Rolleston-on-Dove Railway Station

The inspiration:

The North Staffordshire Railway has always held a fascination, since travelling to Alton Towers one glorious Saturday afternoon around 1958. The simple, compact country stations, still with working goods yards, viewed from the non-corridor carriage hauled by a Hughes/Fowler Crab remain a vivid memory.
On seeing an appeal for artefacts to be displayed at a Millennium (2000) celebration to be held in the village, an impulsive telephone call was made to the organiser offering a static model of the village railway station. In just seven months the centre section featuring platforms and station buildings was completed and ready to exhibit, along with a history of the line and an appeal for information to enable the eventual completion of a working model.
The period 1948 was selected to suit available rolling stock, although of late the clock has on occasion been turned-back to the LMS period when both passenger and freight trains comprising ex NSR rolling stock hauled by a "B" class, 2-4-0 tank locomotive pass through. Little changed from the opening of the station until its closure, so earlier grouping and pre-grouping stock could be operated when construction time allowed.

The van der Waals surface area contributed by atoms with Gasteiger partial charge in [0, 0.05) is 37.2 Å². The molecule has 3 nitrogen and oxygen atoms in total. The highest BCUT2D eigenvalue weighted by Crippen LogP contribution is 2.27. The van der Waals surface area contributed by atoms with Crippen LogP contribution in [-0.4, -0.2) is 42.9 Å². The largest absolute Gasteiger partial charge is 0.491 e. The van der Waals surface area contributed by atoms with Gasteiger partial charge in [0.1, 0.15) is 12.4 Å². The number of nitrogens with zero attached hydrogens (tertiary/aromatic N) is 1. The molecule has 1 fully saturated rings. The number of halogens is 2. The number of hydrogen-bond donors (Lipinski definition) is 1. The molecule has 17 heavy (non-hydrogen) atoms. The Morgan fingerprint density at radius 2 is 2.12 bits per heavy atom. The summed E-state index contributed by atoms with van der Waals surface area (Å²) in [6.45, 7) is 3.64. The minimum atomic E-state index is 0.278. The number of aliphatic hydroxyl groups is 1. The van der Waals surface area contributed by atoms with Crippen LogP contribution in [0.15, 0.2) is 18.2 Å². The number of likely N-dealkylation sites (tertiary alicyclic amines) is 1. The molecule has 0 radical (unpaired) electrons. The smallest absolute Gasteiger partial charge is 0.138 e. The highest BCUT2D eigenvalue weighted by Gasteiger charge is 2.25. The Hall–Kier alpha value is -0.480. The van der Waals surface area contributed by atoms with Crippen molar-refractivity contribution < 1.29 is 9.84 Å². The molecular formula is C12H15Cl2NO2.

The centre section of Rolleston seemed to have stimulated very little interest whilst on show, but a number of reference items came to light and repeated visits to site, revealed more remnants buried amongst brambles, self-set trees and long grass. As more research bore fruit it was decided to compile the material in a Powerpoint presentation, which could accompany the model at its public viewings.

Between 2007 and 2023, the working model appeared at mainly exhibitions but also various open days, always attracting the greater interest at venues close to Rolleston. Sections of the model have been used as supoport material when presenting talks to organisations and education establishments. In 2023, having not been shown to the public since 2019 due to the Covid pandemic, the working layout made its final public appearance at Bingley Hall as part of an annual exhibition organised by the the Stafford Railway Circle. Two of the three scenic baseboards have been dismantled, three small dioramas now feature the main buildings – booking hall, waiting shelter, signal cabin and road bridge. They will contiue to be displayed at future events.